I guess then, it will have to be Japan in 2019.

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Opportunity!

An old colleague and friend of mine has two tickets in a corporate box for England v Ireland on Saturday in Dublin. He paid £350 each but didn't realise when he bought them many months ago that it was going to be on the same day as his wedding.

 

If you, or anyone you know, would be interested in taking his place please get in touch.

 

It's at the Registry Office in Winchester at 4:30pm. The brides name is Nicola; she's 5'7'', about 9 stone (57kg), is very easy on the eye, has her own income and is a rather good cook.

 

Hurrah!

We'll take that on the chin lads...

It's back. The best six weeks in the calendar with skill, drama, heartbreak and joy throughout. The Six Nations lifts the soul and gladdens the heart, whatever the hue of your jersey. It's one big happy pill to take you away from whatever aches, pains and worries may ail you. I absolutely love it.

What is there not to love about French rugby?

The French are in town today and of course we all hope they are back on track and closer to rediscovering their old flair and elan.  I have posted this before, but here again is the clip of the unforgettable try scored by Philippe Saint-Andre in 1991, who didn't have a great spell as a manager, but whose try against England was voted in England's centenary year, 2009, the best try ever scored against us at Twickenham. 

Jonah Lomu

Jonah during the 1999 Rugby World Cup Semi-final against France, scoring two incredible individual tries. The first try running straight at six to seven defenders, being unable to stop him and scoring the try. The second running past, fending and stepping french defenders and scoring his second try.

The word 'Legend,' is used liberally these days to describe sportsmen. Jonah was the real deal. Such was his talent he elevated himself beyond the All Blacks and became the property of every rugby loving fan across the world. 

The clip above, from the NZ v France semi final at Twickenham in 1999, is one I recall well. It remains the best live match I've ever seen. Who could forgot watching the man? Open mouthed astonishment is how I would describe my reaction. Bodies everywhere.

Remembered with respect and affection.

 

Greatest Sporting Moment

It's over and what a finish. Won by possibly the most complete team ever to play. It didn't catch the popular imagination as we might have hoped but nonetheless was a great success in rugby terms. For England, and the rest of the Northern Hemisphere, a new beginning beckons. For many in the rugby world the morning after the final of an epic tournament feels somewhat empty and desolate. We have some terrific rugby to enjoy in the Premiership though where at least we can watch English teams winning, albeit against other English teams.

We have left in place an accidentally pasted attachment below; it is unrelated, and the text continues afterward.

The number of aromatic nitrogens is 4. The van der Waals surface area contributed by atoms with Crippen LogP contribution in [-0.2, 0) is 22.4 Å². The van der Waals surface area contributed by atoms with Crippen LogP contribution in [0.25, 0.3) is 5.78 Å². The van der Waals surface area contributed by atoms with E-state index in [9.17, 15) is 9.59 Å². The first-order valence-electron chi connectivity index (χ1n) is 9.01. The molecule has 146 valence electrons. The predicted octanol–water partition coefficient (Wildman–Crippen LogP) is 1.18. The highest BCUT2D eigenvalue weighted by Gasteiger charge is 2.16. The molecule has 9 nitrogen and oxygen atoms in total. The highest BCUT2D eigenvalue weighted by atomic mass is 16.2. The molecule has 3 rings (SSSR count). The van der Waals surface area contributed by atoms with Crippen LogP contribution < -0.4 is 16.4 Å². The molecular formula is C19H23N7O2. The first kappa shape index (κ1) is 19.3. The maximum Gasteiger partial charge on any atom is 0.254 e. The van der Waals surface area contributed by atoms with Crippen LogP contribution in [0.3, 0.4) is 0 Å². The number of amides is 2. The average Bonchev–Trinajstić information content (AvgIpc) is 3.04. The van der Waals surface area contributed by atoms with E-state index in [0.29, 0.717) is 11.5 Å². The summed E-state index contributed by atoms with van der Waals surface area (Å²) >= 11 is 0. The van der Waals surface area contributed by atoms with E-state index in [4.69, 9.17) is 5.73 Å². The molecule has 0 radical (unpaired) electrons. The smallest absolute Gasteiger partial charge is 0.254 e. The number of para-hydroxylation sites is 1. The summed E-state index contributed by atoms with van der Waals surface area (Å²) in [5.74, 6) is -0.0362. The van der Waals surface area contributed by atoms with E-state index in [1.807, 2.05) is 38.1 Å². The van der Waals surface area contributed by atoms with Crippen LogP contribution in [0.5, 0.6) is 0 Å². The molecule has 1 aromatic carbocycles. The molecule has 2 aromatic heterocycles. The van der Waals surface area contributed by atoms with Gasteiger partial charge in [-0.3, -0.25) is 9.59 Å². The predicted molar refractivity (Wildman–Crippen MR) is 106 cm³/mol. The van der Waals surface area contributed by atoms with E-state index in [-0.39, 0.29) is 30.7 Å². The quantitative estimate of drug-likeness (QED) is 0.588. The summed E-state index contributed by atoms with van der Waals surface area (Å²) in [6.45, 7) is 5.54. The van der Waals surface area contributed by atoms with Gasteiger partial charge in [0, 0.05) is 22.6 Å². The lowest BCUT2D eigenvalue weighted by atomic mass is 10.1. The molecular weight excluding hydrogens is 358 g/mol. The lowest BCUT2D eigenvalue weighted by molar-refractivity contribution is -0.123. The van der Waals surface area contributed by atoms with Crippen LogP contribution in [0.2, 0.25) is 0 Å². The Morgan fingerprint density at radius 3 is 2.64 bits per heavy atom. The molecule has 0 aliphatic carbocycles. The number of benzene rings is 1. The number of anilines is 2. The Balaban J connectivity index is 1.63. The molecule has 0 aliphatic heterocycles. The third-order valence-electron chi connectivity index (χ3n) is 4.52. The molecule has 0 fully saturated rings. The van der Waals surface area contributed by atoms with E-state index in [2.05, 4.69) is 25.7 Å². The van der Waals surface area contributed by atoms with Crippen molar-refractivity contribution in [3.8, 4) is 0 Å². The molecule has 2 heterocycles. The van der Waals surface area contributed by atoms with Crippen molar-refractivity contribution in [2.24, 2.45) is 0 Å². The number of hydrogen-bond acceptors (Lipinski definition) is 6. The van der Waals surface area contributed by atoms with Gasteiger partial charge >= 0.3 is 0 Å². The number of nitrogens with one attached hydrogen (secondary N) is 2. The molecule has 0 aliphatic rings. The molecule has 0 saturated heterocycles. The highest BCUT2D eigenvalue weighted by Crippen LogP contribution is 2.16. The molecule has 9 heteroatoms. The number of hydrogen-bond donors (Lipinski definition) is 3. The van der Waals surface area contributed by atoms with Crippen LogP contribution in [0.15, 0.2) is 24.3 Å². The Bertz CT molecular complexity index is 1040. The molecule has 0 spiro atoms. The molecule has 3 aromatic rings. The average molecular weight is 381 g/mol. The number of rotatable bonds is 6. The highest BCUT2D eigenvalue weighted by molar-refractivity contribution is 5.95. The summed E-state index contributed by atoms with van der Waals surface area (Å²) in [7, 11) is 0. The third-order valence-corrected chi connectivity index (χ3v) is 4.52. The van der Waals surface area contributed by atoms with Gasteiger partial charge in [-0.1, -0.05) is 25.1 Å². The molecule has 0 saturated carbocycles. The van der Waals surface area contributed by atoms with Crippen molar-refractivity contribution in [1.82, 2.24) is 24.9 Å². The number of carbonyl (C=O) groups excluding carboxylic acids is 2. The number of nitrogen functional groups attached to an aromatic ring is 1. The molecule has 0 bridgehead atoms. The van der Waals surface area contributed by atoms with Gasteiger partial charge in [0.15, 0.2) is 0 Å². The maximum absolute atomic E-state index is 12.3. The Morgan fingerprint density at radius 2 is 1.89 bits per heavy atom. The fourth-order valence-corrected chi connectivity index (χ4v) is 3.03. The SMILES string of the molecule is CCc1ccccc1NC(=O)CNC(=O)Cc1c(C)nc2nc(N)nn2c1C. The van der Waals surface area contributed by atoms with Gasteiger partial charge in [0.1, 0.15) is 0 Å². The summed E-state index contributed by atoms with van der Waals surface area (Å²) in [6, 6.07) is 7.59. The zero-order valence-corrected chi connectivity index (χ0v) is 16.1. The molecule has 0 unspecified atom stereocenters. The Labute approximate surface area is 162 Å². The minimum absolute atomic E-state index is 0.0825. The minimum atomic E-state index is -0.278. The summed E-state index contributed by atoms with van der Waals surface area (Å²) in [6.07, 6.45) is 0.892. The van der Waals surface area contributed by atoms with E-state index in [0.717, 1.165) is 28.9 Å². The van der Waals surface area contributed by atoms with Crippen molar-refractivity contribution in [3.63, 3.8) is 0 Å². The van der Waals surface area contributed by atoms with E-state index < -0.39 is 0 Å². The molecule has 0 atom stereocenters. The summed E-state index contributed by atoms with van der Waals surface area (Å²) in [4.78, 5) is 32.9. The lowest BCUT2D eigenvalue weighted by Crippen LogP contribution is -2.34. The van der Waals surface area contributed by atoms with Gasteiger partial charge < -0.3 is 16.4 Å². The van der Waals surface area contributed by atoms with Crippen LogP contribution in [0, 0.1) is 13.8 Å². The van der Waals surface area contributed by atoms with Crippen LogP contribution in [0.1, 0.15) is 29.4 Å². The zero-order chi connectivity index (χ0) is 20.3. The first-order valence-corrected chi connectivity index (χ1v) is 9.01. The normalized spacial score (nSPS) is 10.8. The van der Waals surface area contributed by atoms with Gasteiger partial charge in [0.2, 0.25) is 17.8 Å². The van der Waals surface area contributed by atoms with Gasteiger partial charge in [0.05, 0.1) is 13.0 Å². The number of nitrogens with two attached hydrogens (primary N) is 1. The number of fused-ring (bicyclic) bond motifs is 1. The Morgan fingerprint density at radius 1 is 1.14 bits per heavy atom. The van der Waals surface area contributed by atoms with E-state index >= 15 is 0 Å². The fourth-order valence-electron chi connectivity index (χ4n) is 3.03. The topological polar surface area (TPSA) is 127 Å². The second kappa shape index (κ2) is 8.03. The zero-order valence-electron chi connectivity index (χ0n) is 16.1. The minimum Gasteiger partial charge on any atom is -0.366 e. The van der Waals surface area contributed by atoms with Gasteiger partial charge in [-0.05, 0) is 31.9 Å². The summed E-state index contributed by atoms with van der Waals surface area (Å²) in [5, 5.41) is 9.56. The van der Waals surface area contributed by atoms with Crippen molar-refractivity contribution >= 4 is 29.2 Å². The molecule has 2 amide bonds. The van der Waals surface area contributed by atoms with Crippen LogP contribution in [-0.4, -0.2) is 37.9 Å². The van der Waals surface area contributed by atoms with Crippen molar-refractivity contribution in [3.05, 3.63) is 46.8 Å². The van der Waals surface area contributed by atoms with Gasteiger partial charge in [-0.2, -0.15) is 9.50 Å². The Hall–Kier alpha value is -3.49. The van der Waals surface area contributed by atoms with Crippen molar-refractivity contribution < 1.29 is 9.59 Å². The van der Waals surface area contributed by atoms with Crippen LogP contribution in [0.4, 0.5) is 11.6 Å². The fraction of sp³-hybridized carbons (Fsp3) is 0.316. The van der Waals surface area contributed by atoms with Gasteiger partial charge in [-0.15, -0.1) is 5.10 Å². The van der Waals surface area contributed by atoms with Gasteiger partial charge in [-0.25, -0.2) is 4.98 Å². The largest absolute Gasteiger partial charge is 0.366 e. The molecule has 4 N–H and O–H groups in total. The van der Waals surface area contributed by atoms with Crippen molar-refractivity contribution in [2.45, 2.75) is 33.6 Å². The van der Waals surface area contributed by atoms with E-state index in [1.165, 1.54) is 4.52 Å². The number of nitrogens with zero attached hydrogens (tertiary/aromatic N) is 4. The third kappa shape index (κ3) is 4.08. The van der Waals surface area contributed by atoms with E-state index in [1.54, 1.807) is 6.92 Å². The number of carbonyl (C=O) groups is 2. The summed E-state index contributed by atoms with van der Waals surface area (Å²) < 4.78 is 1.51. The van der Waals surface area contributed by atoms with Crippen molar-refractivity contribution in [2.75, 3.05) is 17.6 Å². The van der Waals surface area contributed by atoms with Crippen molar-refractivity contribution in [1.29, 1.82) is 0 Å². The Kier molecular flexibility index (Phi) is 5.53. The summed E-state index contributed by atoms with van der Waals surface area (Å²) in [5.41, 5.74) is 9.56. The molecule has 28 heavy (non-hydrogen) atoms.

This though, has made it for me. The greatest sporting moment I think I've ever seen and a moment that defines rugby. Sonny Bill Williams; kind spirited and generous sportsman and gentleman. He just made a bigger statement about rugby with one gesture than an army of PR dollies could ever conjure up and immediately gets inducted into the Good Guy Club. I think the BBC just found their Overseas Sports Personality winner for 2015, he's definitely mine. Obviously the security guard had been watching the whole rugby world cup bored out of his mind and then wide eyed with excitement; his big adrenaline pumping moment came. That kid was going down big time in his mind, nothing was going to stop him............. except sportsmanship. Probably feels a bit of a wally this morning.

 

Man of the Match

Craig Joubert; Australia's Man of the Match

Just when you thought it couldn't get any worse for the Northern Hemispere..........along came Mr Joubert to leave us confounded and confused. Twickenham was quite a special place yesterday. Aussie supporters easily outnumbered the Scots but the neutrals piled in behind them and the support was fantastic. Despite the calamitous result, Scottish Rugby has regained it's self respect, dignity and pride. Congratulations to them and for doing all those hard yards in the fallow years.